China Rolls Out Long March-2F Rocket for Crew Launch to Space Station

The Long March-2F rocket that will launch the Shenzhou-14 spacecraft is rolled out to the launch pad. (Credit: China Manned Space Engineering Office)

by Douglas Messier
Managing Editor

China has rolled out the Long March-2F rocket that it will use to send a new three-member crew of astronauts to the nation’s space station. The launch of the as-yet unidentified astronauts aboard Shenzhou-14 could take place from the Jiuquan Satellite Launch Center in northwest China as early as Sunday, June 5.

The crew will spend a busy six months in space during which time China will complete initial assembly of the station. The Wentian laboratory module will be launched in July to join the Tianhe core module. The Mengtian laboratory module is scheduled for launch in October.

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Shenzhou-13 returning to Earth: Sowing the seeds of space dreams

BEIJING (China.org.cn PR) — A news report by China.org.cn on a “space-Earth talk” organized by the Chinese embassy in the United States:

Shenzhou-13 returning to Earth: Sowing the seeds of space dreams
Shenzhou-13 returning to Earth: Sowing the seeds of space dreams

After six months in orbit, China’s Shenzhou-13 astronauts recently finished their work and safely returned to Earth. Just a few days before their return, the three Chinese astronauts did a small deed: having a “space-Earth talk” from China’s Tiangong space station with American kids.

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Chinese Astronauts Return to Earth After Six Months in Space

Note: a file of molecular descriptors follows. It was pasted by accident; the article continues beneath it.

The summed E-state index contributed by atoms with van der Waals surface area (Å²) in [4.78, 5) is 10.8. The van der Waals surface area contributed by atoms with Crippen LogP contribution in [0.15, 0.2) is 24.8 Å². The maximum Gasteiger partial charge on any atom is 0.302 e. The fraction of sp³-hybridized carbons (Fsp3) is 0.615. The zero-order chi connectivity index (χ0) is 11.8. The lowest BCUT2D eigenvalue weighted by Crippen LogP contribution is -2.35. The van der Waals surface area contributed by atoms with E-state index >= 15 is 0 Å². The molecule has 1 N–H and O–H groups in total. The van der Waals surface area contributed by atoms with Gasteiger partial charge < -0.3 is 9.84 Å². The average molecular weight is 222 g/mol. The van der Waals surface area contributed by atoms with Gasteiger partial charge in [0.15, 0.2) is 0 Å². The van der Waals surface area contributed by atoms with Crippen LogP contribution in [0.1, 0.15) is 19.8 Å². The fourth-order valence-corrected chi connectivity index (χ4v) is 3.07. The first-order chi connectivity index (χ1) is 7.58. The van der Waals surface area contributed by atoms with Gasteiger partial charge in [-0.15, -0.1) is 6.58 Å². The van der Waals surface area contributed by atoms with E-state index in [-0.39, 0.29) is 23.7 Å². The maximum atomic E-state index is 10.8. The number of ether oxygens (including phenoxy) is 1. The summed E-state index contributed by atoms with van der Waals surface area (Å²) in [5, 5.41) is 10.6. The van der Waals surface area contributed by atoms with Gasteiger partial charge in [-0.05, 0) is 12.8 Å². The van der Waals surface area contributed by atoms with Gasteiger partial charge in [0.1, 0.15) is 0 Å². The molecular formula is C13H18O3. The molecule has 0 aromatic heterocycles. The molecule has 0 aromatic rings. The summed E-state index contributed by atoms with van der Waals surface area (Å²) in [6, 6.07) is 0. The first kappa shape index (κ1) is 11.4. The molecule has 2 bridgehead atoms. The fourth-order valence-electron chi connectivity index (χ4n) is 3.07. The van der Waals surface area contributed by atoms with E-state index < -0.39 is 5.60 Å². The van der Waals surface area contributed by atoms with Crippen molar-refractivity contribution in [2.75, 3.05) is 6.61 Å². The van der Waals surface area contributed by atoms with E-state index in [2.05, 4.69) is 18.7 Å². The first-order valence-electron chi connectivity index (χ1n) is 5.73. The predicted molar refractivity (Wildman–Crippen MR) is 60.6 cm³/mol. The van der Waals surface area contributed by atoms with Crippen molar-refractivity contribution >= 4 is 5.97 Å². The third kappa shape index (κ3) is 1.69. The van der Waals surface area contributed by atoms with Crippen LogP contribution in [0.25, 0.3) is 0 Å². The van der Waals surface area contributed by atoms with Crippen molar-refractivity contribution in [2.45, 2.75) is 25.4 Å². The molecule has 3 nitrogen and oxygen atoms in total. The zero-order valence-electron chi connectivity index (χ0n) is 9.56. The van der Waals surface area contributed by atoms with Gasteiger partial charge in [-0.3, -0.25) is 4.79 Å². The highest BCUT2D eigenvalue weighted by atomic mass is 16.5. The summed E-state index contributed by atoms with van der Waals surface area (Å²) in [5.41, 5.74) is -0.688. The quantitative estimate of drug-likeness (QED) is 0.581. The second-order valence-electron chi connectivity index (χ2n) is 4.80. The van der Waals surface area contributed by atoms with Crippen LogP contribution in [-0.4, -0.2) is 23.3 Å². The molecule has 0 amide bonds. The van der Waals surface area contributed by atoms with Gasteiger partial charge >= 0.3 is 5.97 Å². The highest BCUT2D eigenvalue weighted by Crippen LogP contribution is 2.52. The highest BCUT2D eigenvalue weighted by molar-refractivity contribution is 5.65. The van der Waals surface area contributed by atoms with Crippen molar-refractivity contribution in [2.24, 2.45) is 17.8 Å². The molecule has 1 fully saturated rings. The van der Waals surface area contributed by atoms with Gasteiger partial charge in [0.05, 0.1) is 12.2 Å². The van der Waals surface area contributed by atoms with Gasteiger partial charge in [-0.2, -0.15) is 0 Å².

Shenzhou-13 lands in the Gobi Desert. (Credit: CASC)

by Douglas Messier
Managing Editor

Three Chinese astronauts returned to Earth in their Shenzhou-13 spacecraft on Saturday after spending six months aboard the nation’s first permanent space station.

Zhai Zhigang, Ye Guangfu and Wang Yaping landed in the Gobi Desert after 182 days in space. It was the longest Chinese crewed mission to date, nearly doubling the three months the crew of Shezhou-12 spent aboard the space station launched last April.

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Rogozin Courts Chinese Cooperation on ExoMars, Space Station

Vladimir Putin receives a briefing from Roscosmos General Director Dmitry Rogozin. (Credit: Office of the Russian President)

by Douglas Messier
Managing Editor

The Chinese government-owned CGTN website has an interview with Roscosmos Director General Dmitry Rogozin. With relations severely damaged with the West due to sanctions imposed over Russia’s invasion of Ukraine, Roscosmos is increasingly focused on deepening cooperation with China’s surging space program. The partnership already includes jointly developing a crewed base on the moon in the 2030s.

On the suspended ExoMars mission with Europe, Rogozin said:

“In the construction of ExoMars, the main element is the landing module. The Mars research rover is not the essential element. I think we can make this mission happen with another partner like China or someone else.”

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Tianzhou-2 Cargo Ship Departs China’s Tiangong Space Station

The Tianzhou-2 cargo ship departed the Tianhe core module of China’s space station on Sunday after 10 months in space, the Xinhua news agency reported. Controllers plan to send the vehicle to burn up in the Earth’s atmosphere at an unspecified time.

Tianzhou-2 was launched with 6.6 metric tons of supplies and fuel from Wenchang Spacecraft Launch Site on May 29, 2021. The vehicle was the first cargo ship sent to China’s first permanent space station.

Tianzhou-2 carried 6,640 kg (14,639 lb) of cargo to the station, including 4,690 kg (10,340 lb) of pressurized cargo and 1,950 kg (4,299 lb) of fuel. The module measures 10.6 m x 3.35 m (34.8 ft x 11 ft) and has two solar panels.